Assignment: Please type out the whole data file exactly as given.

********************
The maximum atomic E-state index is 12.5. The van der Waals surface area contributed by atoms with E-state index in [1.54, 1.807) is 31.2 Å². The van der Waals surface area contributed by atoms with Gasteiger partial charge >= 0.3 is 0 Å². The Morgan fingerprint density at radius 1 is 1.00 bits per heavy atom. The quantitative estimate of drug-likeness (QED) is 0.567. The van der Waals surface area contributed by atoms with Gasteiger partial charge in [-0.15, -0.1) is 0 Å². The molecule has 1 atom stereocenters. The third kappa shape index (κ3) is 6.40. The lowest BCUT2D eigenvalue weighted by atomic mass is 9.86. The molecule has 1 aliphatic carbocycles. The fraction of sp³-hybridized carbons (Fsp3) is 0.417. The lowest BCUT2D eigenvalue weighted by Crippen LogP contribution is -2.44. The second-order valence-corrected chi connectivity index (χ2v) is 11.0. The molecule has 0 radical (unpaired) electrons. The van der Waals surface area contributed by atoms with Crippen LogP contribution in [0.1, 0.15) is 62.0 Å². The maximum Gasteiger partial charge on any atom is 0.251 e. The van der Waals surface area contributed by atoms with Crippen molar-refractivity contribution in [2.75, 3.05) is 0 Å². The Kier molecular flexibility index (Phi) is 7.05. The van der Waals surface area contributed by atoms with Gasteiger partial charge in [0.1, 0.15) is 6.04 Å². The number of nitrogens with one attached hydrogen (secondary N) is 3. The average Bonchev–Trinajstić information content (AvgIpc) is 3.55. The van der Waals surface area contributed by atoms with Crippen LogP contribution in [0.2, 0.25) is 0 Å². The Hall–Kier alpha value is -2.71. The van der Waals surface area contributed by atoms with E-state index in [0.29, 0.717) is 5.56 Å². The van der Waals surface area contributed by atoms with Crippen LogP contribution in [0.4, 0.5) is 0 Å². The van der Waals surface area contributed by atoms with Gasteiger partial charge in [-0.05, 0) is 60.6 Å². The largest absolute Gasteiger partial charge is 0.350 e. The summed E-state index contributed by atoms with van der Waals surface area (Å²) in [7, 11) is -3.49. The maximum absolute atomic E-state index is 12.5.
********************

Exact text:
The maximum atomic E-state index is 12.5. The van der Waals surface area contributed by atoms with E-state index in [1.54, 1.807) is 31.2 Å². The van der Waals surface area contributed by atoms with Gasteiger partial charge >= 0.3 is 0 Å². The Morgan fingerprint density at radius 1 is 1.00 bits per heavy atom. The quantitative estimate of drug-likeness (QED) is 0.567. The van der Waals surface area contributed by atoms with Gasteiger partial charge in [-0.15, -0.1) is 0 Å². The molecule has 1 atom stereocenters. The third kappa shape index (κ3) is 6.40. The lowest BCUT2D eigenvalue weighted by atomic mass is 9.86. The molecule has 1 aliphatic carbocycles. The fraction of sp³-hybridized carbons (Fsp3) is 0.417. The lowest BCUT2D eigenvalue weighted by Crippen LogP contribution is -2.44. The second-order valence-corrected chi connectivity index (χ2v) is 11.0. The molecule has 0 radical (unpaired) electrons. The van der Waals surface area contributed by atoms with Crippen LogP contribution in [0.1, 0.15) is 62.0 Å². The maximum Gasteiger partial charge on any atom is 0.251 e. The van der Waals surface area contributed by atoms with Crippen molar-refractivity contribution in [2.75, 3.05) is 0 Å². The Kier molecular flexibility index (Phi) is 7.05. The van der Waals surface area contributed by atoms with Gasteiger partial charge in [0.1, 0.15) is 6.04 Å². The number of nitrogens with one attached hydrogen (secondary N) is 3. The average Bonchev–Trinajstić information content (AvgIpc) is 3.55. The van der Waals surface area contributed by atoms with Crippen LogP contribution in [0.2, 0.25) is 0 Å². The Hall–Kier alpha value is -2.71. The van der Waals surface area contributed by atoms with E-state index in [0.29, 0.717) is 5.56 Å². The van der Waals surface area contributed by atoms with Crippen LogP contribution in [0.4, 0.5) is 0 Å². The van der Waals surface area contributed by atoms with Gasteiger partial charge in [-0.05, 0) is 60.6 Å². The largest absolute Gasteiger partial charge is 0.350 e. The summed E-state index contributed by atoms with van der Waals surface area (Å²) in [7, 11) is -3.49. The maximum absolute atomic E-state index is 12.5.